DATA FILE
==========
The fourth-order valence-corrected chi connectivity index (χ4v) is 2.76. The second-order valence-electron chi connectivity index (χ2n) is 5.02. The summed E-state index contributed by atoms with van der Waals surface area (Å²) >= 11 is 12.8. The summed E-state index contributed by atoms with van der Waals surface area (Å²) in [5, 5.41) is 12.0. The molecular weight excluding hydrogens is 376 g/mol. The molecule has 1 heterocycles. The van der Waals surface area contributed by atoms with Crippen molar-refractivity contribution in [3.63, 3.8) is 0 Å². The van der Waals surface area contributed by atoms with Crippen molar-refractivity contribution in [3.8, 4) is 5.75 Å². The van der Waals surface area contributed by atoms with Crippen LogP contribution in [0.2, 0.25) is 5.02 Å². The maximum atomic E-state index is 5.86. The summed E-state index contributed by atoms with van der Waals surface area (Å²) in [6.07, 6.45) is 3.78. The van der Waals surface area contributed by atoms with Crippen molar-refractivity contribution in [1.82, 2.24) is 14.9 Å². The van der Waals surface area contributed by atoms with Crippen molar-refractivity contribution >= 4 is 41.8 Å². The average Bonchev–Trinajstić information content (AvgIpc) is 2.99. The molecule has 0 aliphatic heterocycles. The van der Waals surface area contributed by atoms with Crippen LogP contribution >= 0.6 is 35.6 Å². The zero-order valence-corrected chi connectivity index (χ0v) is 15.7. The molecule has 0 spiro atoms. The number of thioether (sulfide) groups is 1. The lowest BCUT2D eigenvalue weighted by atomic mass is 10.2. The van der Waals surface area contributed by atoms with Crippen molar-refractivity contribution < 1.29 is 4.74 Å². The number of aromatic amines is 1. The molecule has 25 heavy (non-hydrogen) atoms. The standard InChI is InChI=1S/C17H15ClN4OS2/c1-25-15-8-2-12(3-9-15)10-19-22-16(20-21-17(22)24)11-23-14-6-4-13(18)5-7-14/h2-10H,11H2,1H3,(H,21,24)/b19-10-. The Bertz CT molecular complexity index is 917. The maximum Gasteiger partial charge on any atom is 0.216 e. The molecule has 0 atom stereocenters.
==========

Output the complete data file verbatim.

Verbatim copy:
The fourth-order valence-corrected chi connectivity index (χ4v) is 2.76. The second-order valence-electron chi connectivity index (χ2n) is 5.02. The summed E-state index contributed by atoms with van der Waals surface area (Å²) >= 11 is 12.8. The summed E-state index contributed by atoms with van der Waals surface area (Å²) in [5, 5.41) is 12.0. The molecular weight excluding hydrogens is 376 g/mol. The molecule has 1 heterocycles. The van der Waals surface area contributed by atoms with Crippen molar-refractivity contribution in [3.63, 3.8) is 0 Å². The van der Waals surface area contributed by atoms with Crippen molar-refractivity contribution in [3.8, 4) is 5.75 Å². The van der Waals surface area contributed by atoms with Crippen LogP contribution in [0.2, 0.25) is 5.02 Å². The maximum atomic E-state index is 5.86. The summed E-state index contributed by atoms with van der Waals surface area (Å²) in [6.07, 6.45) is 3.78. The van der Waals surface area contributed by atoms with Crippen molar-refractivity contribution in [1.82, 2.24) is 14.9 Å². The van der Waals surface area contributed by atoms with Crippen molar-refractivity contribution >= 4 is 41.8 Å². The average Bonchev–Trinajstić information content (AvgIpc) is 2.99. The molecule has 0 aliphatic heterocycles. The van der Waals surface area contributed by atoms with Crippen LogP contribution >= 0.6 is 35.6 Å². The zero-order valence-corrected chi connectivity index (χ0v) is 15.7. The molecule has 0 spiro atoms. The number of thioether (sulfide) groups is 1. The lowest BCUT2D eigenvalue weighted by atomic mass is 10.2. The van der Waals surface area contributed by atoms with Crippen molar-refractivity contribution < 1.29 is 4.74 Å². The number of aromatic amines is 1. The molecule has 25 heavy (non-hydrogen) atoms. The standard InChI is InChI=1S/C17H15ClN4OS2/c1-25-15-8-2-12(3-9-15)10-19-22-16(20-21-17(22)24)11-23-14-6-4-13(18)5-7-14/h2-10H,11H2,1H3,(H,21,24)/b19-10-. The Bertz CT molecular complexity index is 917. The maximum Gasteiger partial charge on any atom is 0.216 e. The molecule has 0 atom stereocenters.